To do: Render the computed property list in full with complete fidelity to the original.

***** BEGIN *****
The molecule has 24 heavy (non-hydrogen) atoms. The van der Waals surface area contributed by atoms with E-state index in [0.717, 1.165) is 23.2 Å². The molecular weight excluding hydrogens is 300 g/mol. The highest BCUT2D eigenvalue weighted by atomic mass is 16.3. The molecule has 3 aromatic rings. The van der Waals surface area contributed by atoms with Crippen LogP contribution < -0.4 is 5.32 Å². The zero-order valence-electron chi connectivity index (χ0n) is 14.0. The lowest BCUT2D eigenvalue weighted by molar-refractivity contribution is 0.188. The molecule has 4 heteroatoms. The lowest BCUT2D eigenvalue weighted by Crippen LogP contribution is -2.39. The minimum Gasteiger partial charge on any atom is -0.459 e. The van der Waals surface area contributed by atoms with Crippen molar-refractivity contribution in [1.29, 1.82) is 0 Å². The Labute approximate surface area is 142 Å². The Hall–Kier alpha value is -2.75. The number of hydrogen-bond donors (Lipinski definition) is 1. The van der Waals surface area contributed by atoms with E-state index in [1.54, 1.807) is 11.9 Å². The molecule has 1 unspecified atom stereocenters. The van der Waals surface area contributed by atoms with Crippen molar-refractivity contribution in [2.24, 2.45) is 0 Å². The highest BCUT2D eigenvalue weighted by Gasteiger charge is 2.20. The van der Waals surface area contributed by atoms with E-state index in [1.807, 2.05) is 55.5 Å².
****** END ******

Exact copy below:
The molecule has 24 heavy (non-hydrogen) atoms. The van der Waals surface area contributed by atoms with E-state index in [0.717, 1.165) is 23.2 Å². The molecular weight excluding hydrogens is 300 g/mol. The highest BCUT2D eigenvalue weighted by atomic mass is 16.3. The molecule has 3 aromatic rings. The van der Waals surface area contributed by atoms with Crippen LogP contribution < -0.4 is 5.32 Å². The zero-order valence-electron chi connectivity index (χ0n) is 14.0. The lowest BCUT2D eigenvalue weighted by molar-refractivity contribution is 0.188. The molecule has 4 heteroatoms. The lowest BCUT2D eigenvalue weighted by Crippen LogP contribution is -2.39. The minimum Gasteiger partial charge on any atom is -0.459 e. The van der Waals surface area contributed by atoms with Crippen molar-refractivity contribution in [1.29, 1.82) is 0 Å². The Labute approximate surface area is 142 Å². The Hall–Kier alpha value is -2.75. The number of hydrogen-bond donors (Lipinski definition) is 1. The van der Waals surface area contributed by atoms with E-state index in [1.54, 1.807) is 11.9 Å². The molecule has 1 unspecified atom stereocenters. The van der Waals surface area contributed by atoms with Crippen molar-refractivity contribution in [2.24, 2.45) is 0 Å². The highest BCUT2D eigenvalue weighted by Gasteiger charge is 2.20. The van der Waals surface area contributed by atoms with E-state index in [1.807, 2.05) is 55.5 Å².